And if all that doesn’t sell you on the book, John Cassaday does one of the covers.
The series is set to run six issues and forms a nice companion piece to JET. JET works slightly more in the WildStorm mainstream, and goes towards the college crowd, instead of the high school crowd that JEZEBELLE works for. Both books are exploring similar themes an, on the surface, appear much alike. They’re not. That’s only on the surface.
A BRIEF GREEN ARROW HISTORY LESSON
My ignorance of Green Arrow mythology showed through in my preview of GREEN ARROW #1 last Thursday. Thanks to all who wrote in to point out the misinterpretations I made from the preview.
Here this week to straighten out the mess that is Green Arrow continuity is Green Arrow web site guru, Scott McCullar:
- Oliver Queen “died” over Metropolis shortly after Zero Hour. (GREEN ARROW #100 & 101)
- Connor Hawke became the only Green Arrow. (GREEN ARROW #101)
- Connor Hawke had been in the saddle as the new Green Arrow for a while by the time Final Night hit. Connor Hawke (as Green Arrow) and Eddie Fyers were adventuring over in China at the time of Final Night. (GREEN ARROW #113)
- Readers learned in Chuck Dixon’s GREEN ARROW #137 in a flash back sequence that Hal Jordan (as Parallax) began monkeying around at Oliver’s grave moments before sacrificing his life to re-ignite the sun. There, it **appears** on the last page of that book that Hal somehow brought back Oliver somehow but we are now left wondering what **REALLY HAPPENED** as we go into Kevin’s series…
The short of it is, Ollie “was killed” over Metropolis in the airplane explosion between Zero Hour and Final Night. But we’ll have to see what happens as we read the series for clarification as to why Ollie is sprawled out on his own gravesite in Kevin Smith’s GREEN ARROW #1.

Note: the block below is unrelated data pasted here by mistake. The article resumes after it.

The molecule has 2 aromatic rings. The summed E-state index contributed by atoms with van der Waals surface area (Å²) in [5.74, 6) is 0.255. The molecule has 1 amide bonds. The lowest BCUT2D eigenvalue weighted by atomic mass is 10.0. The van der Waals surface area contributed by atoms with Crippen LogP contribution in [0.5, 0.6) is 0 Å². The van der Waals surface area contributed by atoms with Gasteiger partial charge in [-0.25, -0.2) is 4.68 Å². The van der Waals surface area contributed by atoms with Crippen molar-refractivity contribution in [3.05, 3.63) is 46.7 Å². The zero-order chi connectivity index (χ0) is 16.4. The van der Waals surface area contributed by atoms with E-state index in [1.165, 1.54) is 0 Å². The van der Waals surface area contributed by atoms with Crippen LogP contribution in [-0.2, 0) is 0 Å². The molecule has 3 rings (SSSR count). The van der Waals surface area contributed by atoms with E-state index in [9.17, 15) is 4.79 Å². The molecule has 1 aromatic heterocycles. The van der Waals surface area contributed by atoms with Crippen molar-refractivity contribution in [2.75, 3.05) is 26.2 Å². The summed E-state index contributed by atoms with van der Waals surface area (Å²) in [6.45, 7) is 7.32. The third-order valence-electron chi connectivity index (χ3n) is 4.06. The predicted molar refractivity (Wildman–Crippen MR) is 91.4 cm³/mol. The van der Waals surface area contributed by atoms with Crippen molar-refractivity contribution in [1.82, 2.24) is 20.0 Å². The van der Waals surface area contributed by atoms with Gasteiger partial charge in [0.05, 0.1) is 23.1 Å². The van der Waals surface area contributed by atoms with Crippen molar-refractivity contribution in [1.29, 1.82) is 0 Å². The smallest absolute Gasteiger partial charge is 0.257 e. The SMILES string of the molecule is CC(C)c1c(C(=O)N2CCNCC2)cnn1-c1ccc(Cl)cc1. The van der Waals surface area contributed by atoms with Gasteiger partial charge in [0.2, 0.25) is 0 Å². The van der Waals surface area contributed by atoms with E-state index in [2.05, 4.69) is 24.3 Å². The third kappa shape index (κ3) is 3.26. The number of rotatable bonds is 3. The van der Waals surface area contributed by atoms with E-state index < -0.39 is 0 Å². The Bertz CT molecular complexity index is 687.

When Ollie “died” in the airplane explosion, he was wearing the Connor Hawke designed Green Arrow costume. Confused? LOL.
Scott’s also been working as a technical advisor of sorts to Kevin Smith on the upcoming series, so I feel pretty safe in printing this outline here. Thanks, Scott!
(Scott, by the way, is also the webmaster of the Dixonverse, a must-visit for all Chuck Dixon fans. Visit there now and click on the “What’s New” link for a rundown from Dixon as to what he’s up to this year. There’s some interesting news hidden in there that hasn’t been widely reported or followed up on yet.)
Bart Sears’ inker on THE FIRST is Andy Smith, not Andy Sears. Thank to super-Grendel fan Josh Crawley for being the first to catch that one.
There were three columns last week. Thursday’s column had all the reviews, and Tuesday’s column had all the commentary. Friday’s column was the conclusion of my mammoth look at the CrossGen titles. Click on the links to read those, in case you missed them.
Close to 200 columns are archived here at CBR and you can get to them from the Pipeline Archive page. They’re sorted chronologically. The first 100 columns are still available at the Original Pipeline page, a horrifically coded piece of HTML. Those columns are even migrating over here in drips and drabs. Eventually, they’ll all be on CBR. I can’t believe Pipeline is entering its fifth year in a few short months…
And, finally, I write DVD movie reviews for the gang over at DVD Channel News. If you’re into DVD, check out my stuff there. I’m hoping to have a new review or two up there in the next week. I’ll let you know right here when to look for those.
Come back here on Friday for more reviews, a look at PREVIEWS, and some thoughts on Marvel’s Silent Story stunt in December.